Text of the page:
• so instead of being a steady wave, the wave jumps from node to node,

  • speeding up the travel time of action potential down a neuron:

  • That's your saltatory conduction at work!

  • When the wave reaches the end of the neuron,

  • it triggers the release of neurotransmitters from the neuron

  • through exocytosis, and those neurotransmitters then float

  • across the synapse to the next neuron

  • where they trigger another action potential over there.

  • Now, by this time, so many sodium ions have gotten inside

  • the first neuron that the difference between the outside

  • and the inside is actually reversed:

  • The inside is positive and the outside negative.

  • And it seems like neurons hate that more than

  • pretty much anything else, so it fixes itself.

  • The sodium channels close and potassium channels open up.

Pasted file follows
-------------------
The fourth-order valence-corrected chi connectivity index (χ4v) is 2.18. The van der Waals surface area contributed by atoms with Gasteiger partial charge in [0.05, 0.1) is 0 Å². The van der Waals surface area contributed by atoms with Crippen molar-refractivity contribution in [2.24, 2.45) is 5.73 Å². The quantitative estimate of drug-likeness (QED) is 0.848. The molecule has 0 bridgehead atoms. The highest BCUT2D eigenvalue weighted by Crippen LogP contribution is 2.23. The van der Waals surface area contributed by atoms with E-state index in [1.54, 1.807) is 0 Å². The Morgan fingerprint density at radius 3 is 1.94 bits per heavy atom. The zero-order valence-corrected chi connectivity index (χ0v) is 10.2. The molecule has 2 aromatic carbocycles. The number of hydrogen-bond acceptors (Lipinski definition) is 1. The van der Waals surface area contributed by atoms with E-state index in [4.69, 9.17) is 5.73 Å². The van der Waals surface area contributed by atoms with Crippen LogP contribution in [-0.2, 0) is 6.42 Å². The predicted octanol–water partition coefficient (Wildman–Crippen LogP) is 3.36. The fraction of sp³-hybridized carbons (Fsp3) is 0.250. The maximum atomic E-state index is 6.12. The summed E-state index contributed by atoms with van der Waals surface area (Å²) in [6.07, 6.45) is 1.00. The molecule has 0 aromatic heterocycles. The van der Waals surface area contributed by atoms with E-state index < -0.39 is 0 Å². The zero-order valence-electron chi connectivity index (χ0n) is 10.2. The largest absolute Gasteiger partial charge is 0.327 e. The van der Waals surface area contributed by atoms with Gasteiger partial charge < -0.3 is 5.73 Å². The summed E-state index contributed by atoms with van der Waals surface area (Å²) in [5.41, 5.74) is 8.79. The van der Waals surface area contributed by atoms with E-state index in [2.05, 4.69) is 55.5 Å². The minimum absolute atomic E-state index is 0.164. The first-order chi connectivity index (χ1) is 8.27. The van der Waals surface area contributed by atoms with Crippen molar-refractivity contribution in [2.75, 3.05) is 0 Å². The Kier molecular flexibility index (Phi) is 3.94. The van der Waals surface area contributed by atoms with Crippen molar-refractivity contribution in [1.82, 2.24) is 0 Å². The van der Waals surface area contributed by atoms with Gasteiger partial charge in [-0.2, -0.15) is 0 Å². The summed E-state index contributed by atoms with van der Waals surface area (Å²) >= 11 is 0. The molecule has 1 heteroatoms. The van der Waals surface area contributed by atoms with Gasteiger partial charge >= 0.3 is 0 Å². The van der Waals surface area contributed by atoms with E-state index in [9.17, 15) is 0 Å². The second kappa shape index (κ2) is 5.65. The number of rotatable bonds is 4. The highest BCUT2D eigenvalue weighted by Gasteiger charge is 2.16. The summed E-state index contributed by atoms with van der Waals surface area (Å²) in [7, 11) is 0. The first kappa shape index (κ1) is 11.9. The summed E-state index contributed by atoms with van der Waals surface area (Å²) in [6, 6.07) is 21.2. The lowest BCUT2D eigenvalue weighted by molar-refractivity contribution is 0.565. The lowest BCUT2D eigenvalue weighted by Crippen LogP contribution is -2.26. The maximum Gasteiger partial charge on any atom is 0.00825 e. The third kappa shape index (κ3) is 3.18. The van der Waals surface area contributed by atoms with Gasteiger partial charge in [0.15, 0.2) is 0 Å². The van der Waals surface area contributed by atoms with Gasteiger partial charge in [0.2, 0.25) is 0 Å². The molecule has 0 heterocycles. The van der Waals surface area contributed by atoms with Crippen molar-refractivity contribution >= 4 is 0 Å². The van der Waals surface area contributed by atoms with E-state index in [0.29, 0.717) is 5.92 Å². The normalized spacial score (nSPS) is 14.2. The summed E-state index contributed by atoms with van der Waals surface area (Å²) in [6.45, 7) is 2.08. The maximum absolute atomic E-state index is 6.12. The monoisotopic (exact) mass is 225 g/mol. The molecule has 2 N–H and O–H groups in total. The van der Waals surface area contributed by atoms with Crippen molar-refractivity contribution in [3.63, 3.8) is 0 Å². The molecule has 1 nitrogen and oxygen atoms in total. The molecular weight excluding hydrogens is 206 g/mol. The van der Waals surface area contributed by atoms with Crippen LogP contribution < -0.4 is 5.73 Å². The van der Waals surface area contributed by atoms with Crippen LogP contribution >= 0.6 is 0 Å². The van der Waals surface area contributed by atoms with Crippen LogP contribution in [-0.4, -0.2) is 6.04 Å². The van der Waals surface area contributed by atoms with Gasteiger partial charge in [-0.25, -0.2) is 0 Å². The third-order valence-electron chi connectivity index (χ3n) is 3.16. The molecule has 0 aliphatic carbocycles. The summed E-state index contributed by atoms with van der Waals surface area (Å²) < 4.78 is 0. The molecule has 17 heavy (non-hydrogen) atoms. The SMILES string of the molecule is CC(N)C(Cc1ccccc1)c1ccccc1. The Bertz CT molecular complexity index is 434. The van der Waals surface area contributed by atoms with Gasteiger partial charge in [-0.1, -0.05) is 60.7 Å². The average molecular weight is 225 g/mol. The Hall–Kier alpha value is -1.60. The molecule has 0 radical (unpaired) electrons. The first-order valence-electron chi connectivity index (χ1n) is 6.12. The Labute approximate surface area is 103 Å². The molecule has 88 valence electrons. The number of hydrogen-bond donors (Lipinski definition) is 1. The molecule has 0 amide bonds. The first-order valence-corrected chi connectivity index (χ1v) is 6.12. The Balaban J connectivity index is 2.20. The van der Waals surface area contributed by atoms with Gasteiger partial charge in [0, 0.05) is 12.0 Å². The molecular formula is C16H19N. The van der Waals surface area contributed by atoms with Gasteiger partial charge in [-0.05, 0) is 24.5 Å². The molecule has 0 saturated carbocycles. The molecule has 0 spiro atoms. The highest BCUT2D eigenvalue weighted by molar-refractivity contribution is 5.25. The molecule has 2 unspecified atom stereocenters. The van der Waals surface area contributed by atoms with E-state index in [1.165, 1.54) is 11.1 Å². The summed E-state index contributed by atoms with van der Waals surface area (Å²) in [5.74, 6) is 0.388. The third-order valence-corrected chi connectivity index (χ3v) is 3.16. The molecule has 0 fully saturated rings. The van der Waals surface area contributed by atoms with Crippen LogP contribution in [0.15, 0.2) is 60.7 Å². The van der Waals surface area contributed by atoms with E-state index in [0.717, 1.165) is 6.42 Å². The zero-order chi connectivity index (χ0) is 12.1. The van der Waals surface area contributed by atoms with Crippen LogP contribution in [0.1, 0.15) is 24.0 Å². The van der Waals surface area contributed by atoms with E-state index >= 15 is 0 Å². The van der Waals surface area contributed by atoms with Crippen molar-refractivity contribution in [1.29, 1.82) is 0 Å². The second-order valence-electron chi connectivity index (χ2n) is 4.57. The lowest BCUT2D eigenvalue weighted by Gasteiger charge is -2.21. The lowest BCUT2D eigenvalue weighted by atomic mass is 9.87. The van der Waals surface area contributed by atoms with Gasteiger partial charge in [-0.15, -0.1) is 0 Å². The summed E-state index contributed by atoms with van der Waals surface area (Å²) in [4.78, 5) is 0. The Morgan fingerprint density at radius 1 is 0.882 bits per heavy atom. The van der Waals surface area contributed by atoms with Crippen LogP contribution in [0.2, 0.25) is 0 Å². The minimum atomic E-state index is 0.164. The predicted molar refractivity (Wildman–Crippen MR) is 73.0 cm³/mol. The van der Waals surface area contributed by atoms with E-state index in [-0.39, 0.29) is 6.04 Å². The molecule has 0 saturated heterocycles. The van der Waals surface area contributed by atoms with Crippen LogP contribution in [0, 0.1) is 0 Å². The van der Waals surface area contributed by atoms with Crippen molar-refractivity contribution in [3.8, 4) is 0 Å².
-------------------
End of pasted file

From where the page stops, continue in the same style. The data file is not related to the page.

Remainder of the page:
• The positive potassium ions rush down both the concentration

  • and electrochemical gradients to get the heck out of the cell.

  • That brings the charge inside the cell back down

  • to negative on the inside, and positive on the outside.

  • Notice, though, that now the sodium is on the inside

  • of the cell and the potassium is on the outside

  • they're in the opposite places of where they started.

  • So, the sodium-potassium pumps get back to work

  • and burn some ATP to pump the sodium back out

  • and the potassium back in, and phew!

  • Things are now back at the resting potential again.

  • So, that, my friends, is how action potential

  • allows neurons to communicate signals down a whole chain

  • of neurons from the outer reaches of the peripheral nervous system,